Homophobia in Sport and the experiences of Gay, Lesbian and Bisexual People in Sport
Out on the Fields is the largest and the first international study conducted into homophobia in sport. It also is the first to take an in-depth look at the experiences of gay, lesbian and bisexual people, including athletes, in sporting culture. The research captures both the experiences (eg. rates of participation, discrimination) as well as the perceptions (eg. safety, acceptance).
Recent research based on American (CDC) and Canadian government data has found LGB youth play sport at up to half the rate of their heterosexual peers.
The final Out on the Fields report focuses on the United States, Canada, United Kingdom, Ireland, New Zealand and Australia. The results were released in 2015.
About the Study Data
The study provides detailed statistics about the extent and nature of anti-gay discrimination and behaviour. It also provides detailed information and analysis about the experiences of gay, lesbian and bisexual (LGB) people in sporting environments, with a specific focus on team sport. The study focuses on issues of sexuality in sport (see final report for explanation on why gender issues were not included). The study methodology can be found here.
Nearly 9500 people participated (9494), primarily from English speaking countries. Participants came from a wide range of ages, income, educational and sexuality backgrounds including around 25% who identified as ‘heterosexual’ men and women.
Why is this the first International Study?
Prior to Out on the Fields, most research was smaller scale and focused on specific regions or specific areas of sport (eg. high school physical education classes). Links to some of this research can be found on the Tools and Resources page.
In 2007, a Literature Review on Sexual Orientation in Sport done for SportScotland found there was a very strong need for large-scale, international research on homophobia in sport and the experiences of sexual minorities. Unfortunately, funding for this area of study is limited. A large, international study like Out on the Fields was made possible through the support of many people and organisations in multiple countries. Every person and organisation involved in this study donated time, resources or services to support this important research. The most important of these was Nielsen Sport (formerly Repucom), the international sports market research firm, which collected and collated the data pro bono and assisted the authors and expert panel with analysis.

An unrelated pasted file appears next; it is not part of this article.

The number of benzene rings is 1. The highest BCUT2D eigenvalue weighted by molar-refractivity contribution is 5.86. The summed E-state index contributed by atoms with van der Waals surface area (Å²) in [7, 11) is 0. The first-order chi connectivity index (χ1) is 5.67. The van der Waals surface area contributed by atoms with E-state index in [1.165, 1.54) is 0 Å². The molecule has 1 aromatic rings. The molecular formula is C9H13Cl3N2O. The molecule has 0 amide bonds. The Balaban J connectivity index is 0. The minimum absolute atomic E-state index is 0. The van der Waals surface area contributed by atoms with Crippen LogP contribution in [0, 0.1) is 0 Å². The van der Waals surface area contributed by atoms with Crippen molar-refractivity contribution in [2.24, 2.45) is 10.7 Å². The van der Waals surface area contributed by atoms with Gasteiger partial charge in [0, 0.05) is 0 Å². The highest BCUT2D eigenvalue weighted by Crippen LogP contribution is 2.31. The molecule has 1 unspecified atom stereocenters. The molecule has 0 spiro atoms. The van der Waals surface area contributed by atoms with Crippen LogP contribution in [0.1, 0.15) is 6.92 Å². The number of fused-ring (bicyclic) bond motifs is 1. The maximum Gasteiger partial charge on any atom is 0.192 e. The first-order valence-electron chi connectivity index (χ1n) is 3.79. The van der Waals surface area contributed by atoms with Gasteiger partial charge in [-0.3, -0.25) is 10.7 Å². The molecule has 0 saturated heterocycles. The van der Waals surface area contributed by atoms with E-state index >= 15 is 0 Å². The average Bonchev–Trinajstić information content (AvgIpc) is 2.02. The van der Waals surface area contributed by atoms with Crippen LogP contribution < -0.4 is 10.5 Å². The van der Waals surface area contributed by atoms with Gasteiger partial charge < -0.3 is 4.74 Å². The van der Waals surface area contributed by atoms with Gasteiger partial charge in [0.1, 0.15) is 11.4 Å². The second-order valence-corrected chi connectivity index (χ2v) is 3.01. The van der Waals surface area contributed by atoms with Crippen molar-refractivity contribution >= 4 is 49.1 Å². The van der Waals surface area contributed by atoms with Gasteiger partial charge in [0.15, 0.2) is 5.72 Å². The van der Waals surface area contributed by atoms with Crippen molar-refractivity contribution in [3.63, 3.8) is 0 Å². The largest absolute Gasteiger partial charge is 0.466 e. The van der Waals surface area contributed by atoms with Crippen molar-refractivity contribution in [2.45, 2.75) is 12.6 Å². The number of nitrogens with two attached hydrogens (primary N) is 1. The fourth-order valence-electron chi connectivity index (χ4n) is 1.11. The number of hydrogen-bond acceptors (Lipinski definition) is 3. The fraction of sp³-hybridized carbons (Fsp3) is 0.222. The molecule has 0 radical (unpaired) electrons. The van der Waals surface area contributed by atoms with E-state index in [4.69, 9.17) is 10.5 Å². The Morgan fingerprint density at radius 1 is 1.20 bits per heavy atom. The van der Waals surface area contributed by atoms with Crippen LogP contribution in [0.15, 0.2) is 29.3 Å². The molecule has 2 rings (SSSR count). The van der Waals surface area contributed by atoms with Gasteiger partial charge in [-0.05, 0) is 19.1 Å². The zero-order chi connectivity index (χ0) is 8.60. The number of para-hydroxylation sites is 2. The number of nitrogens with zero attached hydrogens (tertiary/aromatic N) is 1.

Is this an Academic Study?
Out on the Fields is not a traditional ‘academic study,’ given it was only possible through the support of numerous people and organisations, including academic researchers. However, the research was conducted using the standards expected of academic research. The final report includes extensive analysis from the panel of academic experts; this is why it is called a study.
This expert panel of seven respected researchers from six universities, oversaw and was closely involved in the study from start to finish. This include contributing to and reviewing the study design, questions asked and data collection methods. The expert panel then contributed to and/or oversaw the analysis of the final data. For detailed information on this please see the methodology page.
Who Commissioned the Study?
The study was initiated, and conceptulised, by members of the organising committee of Bingham Cup Sydney 2014, the world cup of gay rugby, and members of the Sydney Convicts, Australia’s first gay rugby union club. The study was then conducted on behalf of an international coalition of LGBT sporting groups in partnership with the Australian Federal Government.
For the purpose of references please use:
Denison E, Kitchen A. (2015). Out on the Fields: The first international study on homophobia in sport. Nielsen, Bingham Cup Sydney 2014, Australian Sports Commission, Federation of Gay Games. Accessed through: www.outonthefields.com